A recent study (media summary  link or actual study link) conducted by researchers at Yale showed a correlation between book reading and survival. While cognitive engagement may promote life, I suspect there are other variables at play as well. Regardless, I fully believe a life with books is fuller and richer.

I’m planning to post short reviews or thoughts on the books I’m reading this year. Just in case that never happens, I thought I’d start with my list so far. It’s not an elitist list, just books that I’ve wanted to read or have been recommended. As mid-August approaches I have fallen a little behind, I’m just finishing my July book:

January: David and Goliath: Underdogs, Misfits, and the Art of Battling Giants (Malcolm Gladwell)

February: The Boys in the Boat: Nine Americans and Their Epic Quest for Gold at the 1936 Berlin Olympics (Daniel James Brown)

March: The Martian (Andy Weir)

April: Seeds of Change: Six Plants That Transformed Mankind (Henry Hobhouse)

May: Silent Spring (Rachel Carson)

June: Moneyball: The Art of Winning an Unfair Game (Michael Lewis)

July: The Black Tulip (Alexandre Dumas)

Here’s to savoring words and turning pages. . .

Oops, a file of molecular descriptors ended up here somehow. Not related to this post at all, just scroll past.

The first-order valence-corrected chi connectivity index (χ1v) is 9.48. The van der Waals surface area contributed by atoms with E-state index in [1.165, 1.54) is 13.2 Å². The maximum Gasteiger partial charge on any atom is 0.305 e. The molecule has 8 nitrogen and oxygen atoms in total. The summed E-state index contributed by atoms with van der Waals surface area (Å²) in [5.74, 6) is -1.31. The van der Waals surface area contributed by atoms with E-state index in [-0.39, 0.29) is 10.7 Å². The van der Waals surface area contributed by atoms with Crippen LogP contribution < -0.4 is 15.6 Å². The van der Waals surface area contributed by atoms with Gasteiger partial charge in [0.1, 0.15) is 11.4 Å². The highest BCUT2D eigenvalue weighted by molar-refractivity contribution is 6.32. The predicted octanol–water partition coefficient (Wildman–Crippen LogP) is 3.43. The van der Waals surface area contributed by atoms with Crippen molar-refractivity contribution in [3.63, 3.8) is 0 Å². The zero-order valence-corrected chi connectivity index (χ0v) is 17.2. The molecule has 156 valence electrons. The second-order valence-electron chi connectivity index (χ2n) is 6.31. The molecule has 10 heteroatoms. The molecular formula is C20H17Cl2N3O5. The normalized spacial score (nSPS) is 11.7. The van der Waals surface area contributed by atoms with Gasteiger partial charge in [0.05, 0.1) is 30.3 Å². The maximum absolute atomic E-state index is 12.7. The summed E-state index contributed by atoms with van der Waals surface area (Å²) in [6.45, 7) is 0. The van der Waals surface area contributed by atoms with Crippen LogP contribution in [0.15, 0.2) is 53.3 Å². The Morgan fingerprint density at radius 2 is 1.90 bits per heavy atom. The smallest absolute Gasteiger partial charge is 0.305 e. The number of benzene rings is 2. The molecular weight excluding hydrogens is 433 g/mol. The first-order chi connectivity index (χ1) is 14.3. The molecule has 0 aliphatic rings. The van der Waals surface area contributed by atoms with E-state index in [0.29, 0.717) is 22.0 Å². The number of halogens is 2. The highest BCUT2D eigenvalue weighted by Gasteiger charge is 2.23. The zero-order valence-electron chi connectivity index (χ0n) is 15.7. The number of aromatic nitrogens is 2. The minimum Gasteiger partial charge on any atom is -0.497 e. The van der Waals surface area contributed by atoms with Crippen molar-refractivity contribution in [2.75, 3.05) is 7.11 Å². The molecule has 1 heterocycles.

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Jerome K. Jerome: Humor, Wisdom, and Folly

I picked up two books written by the 19th century humorist Jerome K. Jerome, Idle Thoughts of an Idle Fellow and Three Men in a Boat (To Say Nothing of the Dog). The title page of my copy of Idle Thoughts contains a disclaimer printed by the publisher in 2008: “This book is a product of its time and does not reflect the same values as it would if it were written today. Parents might wish to discuss with their children how views on race have changed before allowing them to read this classic work.” I have not encountered another book with a similar warning–though I’ve read many that fall into the same category.

Some of the humor in Idle Thoughts is very dated. In the sections addressing men and women I found myself unable to decide where the line of satire fell (considering the book was a product of its time).

The topics for the chapters are a delightful mix including the weather, being in love, babies, furnished apartments, and dress and deportment. Most chapters meander through a collection of rabbit trail rants. In some cases they are lighthearted and facetious, such as this passage about babies: